Stay safe in the sun

Stay safe in the sun

We’re supposed to be out there having fun, but a painful sunburn or nasty dose of food poisoning won’t enhance anyone’s summer.

It’s easy to avoid most of the usual risks lurking in the campground or on the barbecue with some common-sense precautions recommended by health officials.

People who already have a health condition, often the elderly, are likely to be hardest hit by air pollution, excessive heat or a bout of food poisoning.

Babies up to six months old aren’t supposed to wear sunscreen or insect repellent, so it’s best to keep them in the shade covered with bug netting. And remember, wasps and bees get mad if you swat them, so stay calm to avoid a sting.

Before going out in the sun

Prevent sunburn, premature aging, skin cancer and a suppressed immune system by wearing sunscreen, wide-brimmed hats, loose lightweight clothing that covers your skin or staying in the shade. Protect eyes with sunglasses that screen out UVA (long-range ultraviolet radiation) and UVB (short-range ultraviolet radiation). Avoid exposure to the sun at midday. Avoid heatstroke by not working outside on very hot days and drinking lots of water.

If you get too much sun

Get out of the sun. Take a cool bath. Apply aloe gel, but not creams that will trap in heat. Drink lots of fluids and take ibuprofen or acetaminophen to relieve pain, but do not give Aspirin to children. Serious heatstroke — in which the person is dehydrated, confused and has a body temperature over 40 °C — could require medical treatment.

Before a walk in the woods

Apply an insect repellent containing DEET (up to 30 per cent concentration for adults and children over 12; up to 10 per cent children under 12 except infants up to six months), avoid being outside in mosquito prime time-dawn and dusk. Get rid of standing water to reduce mosquito breeding sites. In wooded and grassy areas where ticks are found, wear long-sleeved shirts, long pants tucked into sock and shoes. Mosquitoes can carry West Nile Virus. Ticks can carry Lyme disease.

If you are bitten

Some people get a strong reaction to mosquito bites requiring an antihistamine. Otherwise, reduce the itch with calamine lotion. Check your whole body for ticks after an outing. Pull the tick out with tweezers if you find one and take it to the doctor if you develop flu-like symptoms or a bull’s-eye-shaped or roundish rash.

Before jumping in the water

Freshwater lakes can have swimmer’s itch caused by an invisible parasite carried by snails. Avoid it by not wading in weedy areas and showering or towelling off after your swim. Also watch for coliform bacteria warnings on beaches in hot weather. Most jellyfish in the ocean around B.C. are harmless with the exception of the lion’s mane a very large, orange-coloured beast.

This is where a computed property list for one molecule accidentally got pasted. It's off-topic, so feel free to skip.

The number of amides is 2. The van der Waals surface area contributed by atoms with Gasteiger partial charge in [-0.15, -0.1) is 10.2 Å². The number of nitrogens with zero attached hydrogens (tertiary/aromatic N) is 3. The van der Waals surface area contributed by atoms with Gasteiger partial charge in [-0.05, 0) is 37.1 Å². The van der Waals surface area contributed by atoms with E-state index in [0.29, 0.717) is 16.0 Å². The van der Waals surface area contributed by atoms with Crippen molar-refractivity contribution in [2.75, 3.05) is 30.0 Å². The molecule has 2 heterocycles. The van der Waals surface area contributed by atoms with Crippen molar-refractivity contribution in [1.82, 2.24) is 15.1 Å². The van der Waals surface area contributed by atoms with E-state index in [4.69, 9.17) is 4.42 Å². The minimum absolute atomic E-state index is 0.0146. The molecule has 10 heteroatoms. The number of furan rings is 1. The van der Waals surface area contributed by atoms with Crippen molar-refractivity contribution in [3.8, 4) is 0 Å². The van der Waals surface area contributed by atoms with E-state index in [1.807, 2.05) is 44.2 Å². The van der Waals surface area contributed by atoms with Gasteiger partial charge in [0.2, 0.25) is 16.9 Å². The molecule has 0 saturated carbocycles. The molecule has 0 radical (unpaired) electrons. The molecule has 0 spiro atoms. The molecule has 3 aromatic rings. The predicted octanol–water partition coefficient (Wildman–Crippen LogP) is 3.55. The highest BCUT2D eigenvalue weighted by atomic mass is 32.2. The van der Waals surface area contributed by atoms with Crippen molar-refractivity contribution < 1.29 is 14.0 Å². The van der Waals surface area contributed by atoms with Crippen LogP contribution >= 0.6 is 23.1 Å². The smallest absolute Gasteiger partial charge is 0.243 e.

Taking the sting out

Treat a jellyfish sting by rinsing it with sea water, removing remaining stingers by applying a paste of baking soda and sea water and scraping it off when it dries. Ice or calamine lotion can calm the itching or most skin irritations, including stings by bees and wasps. Watch out for an allergic reaction — facial swelling, trouble breathing, nausea — which requires medical attention.

Before firing up the grill

Your chances of getting sick from food increases with hot weather. Salmonella and E. coli bacteria multiply quickly in warm, moist conditions. Prevent food poisoning by separating raw meat, poultry and eggs from all other foods, washing hands, counters, cutting boards and dishes with warm, soapy water to eliminate bacteria, chill leftovers and cook food thoroughly to an internal temperature of 71 °C (160 °F) for ground meat, 74 °C (165 °F) for poultry parts, 85 °C (185 °F) for whole poultry.

Too late: food poisoning

If you develop diarrhea, fever and abdominal cramps, rest and drink plenty of fluids to avoid becoming dehydrated. Most people recover without treatment after a few days. See a doctor if the diarrhea is bloody. It could indicate a virulent form of E. coli.

Before outdoor exercise

Hot weather and high humidity can increase smog and ground-level ozone, a particular concern for Fraser Valley residents. Add plant pollens and mould and it can aggravate asthma or allergies. People with heart and lung conditions are most at risk and should limit outdoor activities when the air quality index says there’s a health risk. Strenuous outdoor activities should be avoided in the afternoon when ground-level ozone is usually at its highest. Get someone else to mow the lawn, which can stir up allergens.

When the air is not clear

Stay indoors and use air conditioning or make sure household air filters are clean. If your home isn’t air-conditioned, go to a shopping centre or public library that it. Use air conditioning in the car. Exercise indoors.

Source: Postmedia News

James Chung

Vancouver Lifestyle, Cool Tech & Travel Adventure. Email: [email protected]

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